These super-sweet treats are the favourite of kids around the globe – and more than a few adults too! Many people love giant cookies, though it’s fair to say the entries on the list of the world’s biggest cookies are in a league of their own.
The word cookie most likely comes from the Dutch word koekje, meaning ‘little cake’. For as long as baking has been in the historical record, cookies in one form or another have existed.
The first cookies that we might recognise today are believed to have originated in the Middle East around the seventh century. By the fourteenth century, they were common throughout Europe. The Americans were introduced to the cookie thanks to the Dutch settlers in the 1620s. A century later, the modern method of making cookies, creaming butter and sugar together, developed. Since then we haven’t looked back!
Let’s find out how many eggs were used in the biggest cookie in the world and also discover the size of the largest gingerbread man ever made and the world’s biggest fortune cookie. Here are the contenders for the biggest cookie ever made.
Fortune Favours the Brave
It may not be the world’s biggest cookie but American chef Nick DiGiovanni and Malaysian comedian Nigel Ng, better known as Uncle Roger, made the biggest fortune cookie in the world in November 2022. The cookie, which took about four hours to make, weighed 1.47 kilograms and measured 40 cm x 17 cm. If you want to make a bigger one, you can find out how fortune cookies are made here!
A Spectacular Santa
It was a very happy Christmas in 2013 for the bakers of the world’s largest Saint Nicholas cookie. It isn’t the world’s largest cookie but it comes close. It was baked by the proprietors of Café Ostermann in the German town of Paderborn to celebrate St. Nicholas Day. The spectacular spiced santa weighed 50 kg and was made from eighty eggs and ten kilograms of butter.
Flat-Pack Gingerbread Man
Did you know, the world’s first gingerbread men were created on the instructions of Queen Elizabeth I in the sixteenth century? She had these classic cookies made in the likeness of some of her VIP guests! Since then, the quest to bake the biggest gingerbread man in the world and vie for the title of biggest cookie in the world continues.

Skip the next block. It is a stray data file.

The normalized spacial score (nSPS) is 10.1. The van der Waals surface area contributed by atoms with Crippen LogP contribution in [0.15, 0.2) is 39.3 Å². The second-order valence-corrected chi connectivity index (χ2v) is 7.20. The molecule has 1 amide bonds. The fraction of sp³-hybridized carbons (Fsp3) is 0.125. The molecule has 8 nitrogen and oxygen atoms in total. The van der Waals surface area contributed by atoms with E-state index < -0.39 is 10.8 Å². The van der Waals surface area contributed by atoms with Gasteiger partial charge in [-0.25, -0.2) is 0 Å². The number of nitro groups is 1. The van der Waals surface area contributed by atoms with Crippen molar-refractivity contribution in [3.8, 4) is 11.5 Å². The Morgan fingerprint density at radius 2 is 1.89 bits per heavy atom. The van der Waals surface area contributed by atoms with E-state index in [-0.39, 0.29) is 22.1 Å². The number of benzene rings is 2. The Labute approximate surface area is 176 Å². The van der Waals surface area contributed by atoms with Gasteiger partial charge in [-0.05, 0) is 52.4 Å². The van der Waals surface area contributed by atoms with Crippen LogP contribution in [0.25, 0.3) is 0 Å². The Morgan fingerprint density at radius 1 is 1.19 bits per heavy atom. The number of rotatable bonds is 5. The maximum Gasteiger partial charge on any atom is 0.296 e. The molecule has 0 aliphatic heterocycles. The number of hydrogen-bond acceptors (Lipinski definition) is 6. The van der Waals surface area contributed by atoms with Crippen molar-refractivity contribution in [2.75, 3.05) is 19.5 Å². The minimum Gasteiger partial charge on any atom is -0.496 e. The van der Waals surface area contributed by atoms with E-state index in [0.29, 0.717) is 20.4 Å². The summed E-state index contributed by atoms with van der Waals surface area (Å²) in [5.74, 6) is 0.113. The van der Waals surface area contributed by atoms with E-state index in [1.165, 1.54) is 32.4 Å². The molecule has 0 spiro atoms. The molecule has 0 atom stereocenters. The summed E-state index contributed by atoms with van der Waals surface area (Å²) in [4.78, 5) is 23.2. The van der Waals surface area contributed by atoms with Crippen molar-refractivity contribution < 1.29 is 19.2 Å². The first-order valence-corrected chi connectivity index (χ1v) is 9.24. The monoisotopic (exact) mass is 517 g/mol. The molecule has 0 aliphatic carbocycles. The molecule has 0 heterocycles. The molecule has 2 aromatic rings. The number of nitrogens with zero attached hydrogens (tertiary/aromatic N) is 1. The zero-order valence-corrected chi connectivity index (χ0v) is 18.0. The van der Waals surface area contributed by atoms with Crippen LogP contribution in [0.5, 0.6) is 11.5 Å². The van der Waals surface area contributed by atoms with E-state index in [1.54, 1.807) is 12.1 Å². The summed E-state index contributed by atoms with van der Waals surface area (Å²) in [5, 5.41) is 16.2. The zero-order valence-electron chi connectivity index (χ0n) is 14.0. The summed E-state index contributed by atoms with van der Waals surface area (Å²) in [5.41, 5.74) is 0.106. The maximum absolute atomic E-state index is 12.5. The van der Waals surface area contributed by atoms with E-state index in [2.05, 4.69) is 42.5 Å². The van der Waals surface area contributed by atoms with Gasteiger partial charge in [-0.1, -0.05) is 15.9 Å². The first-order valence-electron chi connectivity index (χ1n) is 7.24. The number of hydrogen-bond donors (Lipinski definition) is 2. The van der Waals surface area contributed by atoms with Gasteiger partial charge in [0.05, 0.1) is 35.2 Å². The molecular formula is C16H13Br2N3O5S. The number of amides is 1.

The current record holder is IKEA Furuset in Oslo, Norway. In 2009, they baked a gingerbread man weighing 651 kg. The previous record was held by the town of Smithville, Texas. Their gingerbread man ‘Smitty’ was one of the world’s giant cookies. He weighed 593 kilograms and consisted of 340 kilograms of flour, 185 litres of molasses and 864 eggs.
It’s Cookie Time
From 1996 until 2003, New Zealand-based biscuit business Cookie Time held the world record for the biggest cookie ever made. Their giant chocolate chip cookie covered an area of 487 square metres, it had a diameter of 24.9 metres and was 2.5 centimetres thick. The ingredients for this colossal cookie included –
- 2.5 tonnes of chocolate – over one million chocolate chips
- 3.1 tonnes of sugar
- 2 tonnes of butter
- 24,000 eggs
- 4.5 tonnes of flour
It was cooked in a field behind their factory in the city of Christchurch on a huge hotplate heated by dozens of gas burners.
The Biggest Cookie Ever Made
There are giant cookies, and then there’s this. In 2003, the Immaculate Baking Company in Flat Rock, North Carolina baked the biggest cookie in the world to raise money for a local folk art museum. It was a staggering feat of culinary craft. It weighed eighteen tonnes and had a diameter of 30.7 metres. The ingredients for the world’s biggest cookie included –
- 5.4 tonnes of flour
- 2.2 tonnes of granulated sugar
- 1.5 tonnes of dark brown sugar
- 2.9 tonnes of unsalted butter
- 30,000 eggs
- 83 kilograms of salt
- 36 kilograms of baking powder
- 38 litres of vanilla extract
- 10 million chocolate chip chunks
In the weeks before the cookie was due to be baked, hundreds of batches of cookie dough were prepared and frozen by volunteers. To bake the cookie, eight months of tests resulted in a temporary oven made from a base of gravel, a layer of pearlite – the white stuff used in potting soil – and then dozens of sheets of aluminium which served as the pan. The ‘oven’ was covered with polyester film to keep the heat inside and over twenty heaters got up to almost 400 degrees centigrade.
It took about twelve hours to cook through and when it was done, the most giant of giant cookies was cut up and sold in commemorative boxes for $10 each. They raised around $20,000 for the museum fund.
So there we have it. The world’s biggest cookies.